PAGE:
The most common actions in combat are listed below. Other actions are also possible at the GM's discretion. On your turn, you may only take a single action unless otherwise indicated. In addition to your action, you may speak briefly, drop an item held in one or both hands, or perform other activities that take no appreciable time or effort.

Speed classes are given as grades from A+ to D whose actual values vary based on your Speed. These classes and their values are listed in the table to the right. Occasionally, an action will give a unit of time instead of a standard duration, such as a spell with a 1-hour preparation time. These durations are unaffected by your Speed. Most actions take effect at the end of the execution time. Actions with the Instantaneous property instead take effect immediately, but you are still considered Busy until the end of the time.

Bonuses to a speed class reduce the duration by a number of steps equal to the bonus, while penalties increase it in the same way. For example, an action with a base speed class of C+ that has a +1 bonus has a speed class of B. If a special effect worsens a speed class below D, add the time for D to whatever letter corresponds to the number of classes by which the action is slowed. For example, if it is slowed by two steps below D, add the times for D and A together to determine the new action's time. No effect can improve a speed class above A+ unless it specifically says it can, in which case it has a speed of 0.

Special actions often cost stamina to use. In these cases, the stamina is spent when the action takes effect.


Speed class: Varies by weapon size category

You make a single attack against a target within range. If the attack requires ammunition, then drawing it is included in the execution time. You may choose to target someone who is not currently in range but whom you expect to enter it. If the target is not in range when the attack takes effect, the attack is wasted.

Cast a Spell

Speed class: Spell's speed class

You release magical energy, activating the effect of a spell.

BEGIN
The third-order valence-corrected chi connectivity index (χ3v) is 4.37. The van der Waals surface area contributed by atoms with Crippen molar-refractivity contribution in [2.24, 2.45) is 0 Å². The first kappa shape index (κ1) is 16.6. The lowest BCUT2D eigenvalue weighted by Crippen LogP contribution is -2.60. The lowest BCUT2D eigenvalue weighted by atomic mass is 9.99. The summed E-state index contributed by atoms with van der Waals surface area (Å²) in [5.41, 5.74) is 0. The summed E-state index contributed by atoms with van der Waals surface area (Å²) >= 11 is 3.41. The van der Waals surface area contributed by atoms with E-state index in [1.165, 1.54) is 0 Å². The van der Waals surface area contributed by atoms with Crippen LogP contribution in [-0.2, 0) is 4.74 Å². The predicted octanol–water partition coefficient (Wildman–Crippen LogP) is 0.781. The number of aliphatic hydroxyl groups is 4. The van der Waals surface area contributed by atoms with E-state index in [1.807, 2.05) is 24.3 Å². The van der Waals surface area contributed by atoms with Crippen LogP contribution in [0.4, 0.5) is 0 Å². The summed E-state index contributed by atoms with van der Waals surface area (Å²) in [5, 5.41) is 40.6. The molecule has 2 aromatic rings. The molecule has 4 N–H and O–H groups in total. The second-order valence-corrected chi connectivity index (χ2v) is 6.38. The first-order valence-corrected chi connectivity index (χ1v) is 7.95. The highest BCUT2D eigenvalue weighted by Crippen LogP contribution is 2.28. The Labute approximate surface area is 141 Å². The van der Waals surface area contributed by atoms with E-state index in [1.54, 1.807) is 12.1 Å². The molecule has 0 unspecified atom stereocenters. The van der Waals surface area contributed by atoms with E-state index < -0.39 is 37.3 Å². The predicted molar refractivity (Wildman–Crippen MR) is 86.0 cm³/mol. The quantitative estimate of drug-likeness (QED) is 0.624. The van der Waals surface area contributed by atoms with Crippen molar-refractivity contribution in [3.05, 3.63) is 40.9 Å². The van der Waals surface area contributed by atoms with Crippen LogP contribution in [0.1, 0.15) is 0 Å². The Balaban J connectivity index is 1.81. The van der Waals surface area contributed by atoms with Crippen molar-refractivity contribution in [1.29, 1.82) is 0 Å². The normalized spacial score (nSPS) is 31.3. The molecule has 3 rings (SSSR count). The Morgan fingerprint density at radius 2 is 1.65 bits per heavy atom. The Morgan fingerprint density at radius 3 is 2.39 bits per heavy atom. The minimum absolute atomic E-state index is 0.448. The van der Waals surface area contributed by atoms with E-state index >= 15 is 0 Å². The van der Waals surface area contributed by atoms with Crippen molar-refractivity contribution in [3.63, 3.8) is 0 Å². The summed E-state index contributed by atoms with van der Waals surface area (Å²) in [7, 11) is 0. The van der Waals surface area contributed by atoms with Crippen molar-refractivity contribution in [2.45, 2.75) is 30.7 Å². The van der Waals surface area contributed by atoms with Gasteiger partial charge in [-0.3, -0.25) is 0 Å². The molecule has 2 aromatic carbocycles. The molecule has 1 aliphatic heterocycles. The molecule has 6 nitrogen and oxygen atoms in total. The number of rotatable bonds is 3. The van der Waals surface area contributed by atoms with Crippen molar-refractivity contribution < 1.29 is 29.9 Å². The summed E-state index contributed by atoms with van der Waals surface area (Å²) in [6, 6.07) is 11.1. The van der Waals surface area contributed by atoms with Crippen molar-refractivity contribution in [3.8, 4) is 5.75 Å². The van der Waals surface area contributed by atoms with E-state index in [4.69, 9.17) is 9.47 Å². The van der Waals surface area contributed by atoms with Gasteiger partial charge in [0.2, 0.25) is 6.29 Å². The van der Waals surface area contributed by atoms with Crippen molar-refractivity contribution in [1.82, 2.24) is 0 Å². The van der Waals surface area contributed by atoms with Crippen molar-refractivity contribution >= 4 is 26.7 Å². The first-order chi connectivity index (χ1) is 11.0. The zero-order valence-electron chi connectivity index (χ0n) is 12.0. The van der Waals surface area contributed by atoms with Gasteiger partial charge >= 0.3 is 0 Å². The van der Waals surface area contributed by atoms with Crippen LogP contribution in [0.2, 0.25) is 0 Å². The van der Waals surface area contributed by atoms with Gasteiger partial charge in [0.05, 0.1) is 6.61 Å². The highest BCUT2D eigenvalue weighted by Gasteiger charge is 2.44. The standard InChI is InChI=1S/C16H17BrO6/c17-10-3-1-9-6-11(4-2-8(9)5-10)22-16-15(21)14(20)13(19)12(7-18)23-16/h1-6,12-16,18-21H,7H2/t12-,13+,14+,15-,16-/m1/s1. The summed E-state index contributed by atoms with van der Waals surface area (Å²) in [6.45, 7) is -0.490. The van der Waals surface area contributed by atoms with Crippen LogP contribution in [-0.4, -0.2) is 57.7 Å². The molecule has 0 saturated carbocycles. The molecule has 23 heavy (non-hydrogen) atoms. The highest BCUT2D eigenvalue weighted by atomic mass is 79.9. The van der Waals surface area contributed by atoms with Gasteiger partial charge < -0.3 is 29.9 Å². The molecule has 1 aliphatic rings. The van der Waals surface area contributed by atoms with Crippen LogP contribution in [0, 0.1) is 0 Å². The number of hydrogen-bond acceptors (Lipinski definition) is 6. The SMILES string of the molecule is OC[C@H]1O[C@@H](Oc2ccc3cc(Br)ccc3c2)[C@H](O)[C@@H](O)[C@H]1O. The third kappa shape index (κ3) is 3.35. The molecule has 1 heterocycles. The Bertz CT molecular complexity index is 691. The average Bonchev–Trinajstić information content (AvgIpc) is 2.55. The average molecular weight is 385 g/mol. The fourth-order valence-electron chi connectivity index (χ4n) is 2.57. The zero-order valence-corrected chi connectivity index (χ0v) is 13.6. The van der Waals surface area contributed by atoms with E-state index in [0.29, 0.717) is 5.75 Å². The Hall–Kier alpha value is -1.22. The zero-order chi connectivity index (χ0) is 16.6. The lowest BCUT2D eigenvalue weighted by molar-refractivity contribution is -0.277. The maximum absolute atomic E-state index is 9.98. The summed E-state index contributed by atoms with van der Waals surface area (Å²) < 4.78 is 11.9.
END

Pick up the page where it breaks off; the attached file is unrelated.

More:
Speed class: Weapon's speed class

You move in a straight line, making a melee attack at the end of the movement against a target within a 90-degree arc in front of you. You must continue to move at full speed without changing directions for the entire execution time or the charge is interrupted. If you do not attack a target at the end of the execution time, you may continue the charge, using the attack at any time thereafter, following the same rules.

Crouch or Fall Prone

Speed class: A+

You drop from a standing position into a crouch or prone, or from crouching to prone.


Speed class: A

You take a defensive posture and prepare to dodge or block incoming attacks. You are defending until you take another action or receive a wound. While defending, if you are targeted by an attack from an attacker you can see, you may either double your weapon's and shield's defense bonuses, or add any one attribute to your defense. This bonus does not apply to non-standard defenses.


Speed class: C

You climb down from a horse or other mount.


Speed class: B

You attempt to escape from a grab or another effect that is preventing you from moving freely. Make an Acrobatics (Dex - Size) or an Athletics (Str + Size) check against the escape TN of the effect. On a success, you end the effect.


Speed class: B

You use a free hand to attempt to grab an opponent and prevent or slow their movement. You must be within arm's reach of your opponent to use this action. Make a Melee (Spd) attack vs their Reaction (Dex), taking the standard penalty if you use your off hand. On a success, the target is grabbed but takes no wound. While the grab is maintained, the target has a -2 penalty to either attack or defense (your choice) and cannot move away from you, and you cannot use that hand for any other action. The target can escape by taking the escape action against a TN equal to your passive Athletics (Str + Size) or you can release them at any time. The target may also move, bringing you with it, but its movement is reduced to one fourth its normal rate, and it must succeed on an Athletics (Str + Size) check against your Athletics (Str + Size) in order to begin its movement.

If both hands are free, you may attempt to grab the same target with both hands as one action, resolving the two grabs independently. If both succeed, the target must succeed on two checks to escape instead of one. These two checks can be made as part of the same escape action.


Speed class: B

You perform an action intended to hinder a target without directly harming them. You must be within arm's reach of your opponent to use this action. Choose one of the hindrances from the following table, then make the associated standard check, causing the described effect on the target on a success.

Hinder Effects
Hindrance Check Required Effect
DisarmMelee (Dex) vs Melee (Str) or Reaction (Dex)The target drops one item it is holding.
DistractDeception (Prs) vs Focus (Rsn)The target has a -2 penalty to attack and defense for 5 counts plus your margin of success.
ShoveAthletics (Str + Size) vs Athletics (Str + Size)The target is forced to move 3 feet plus your margin of success in the direction you choose.
TripMelee (Str + Size) vs Reaction (Str + Size)
or Deception (Dex + Size) vs Focus (Prc + Size)
The target is knocked prone.


Speed class: D

You climb atop a horse or other mount.

Ready an Attack

Speed class: Weapon's speed class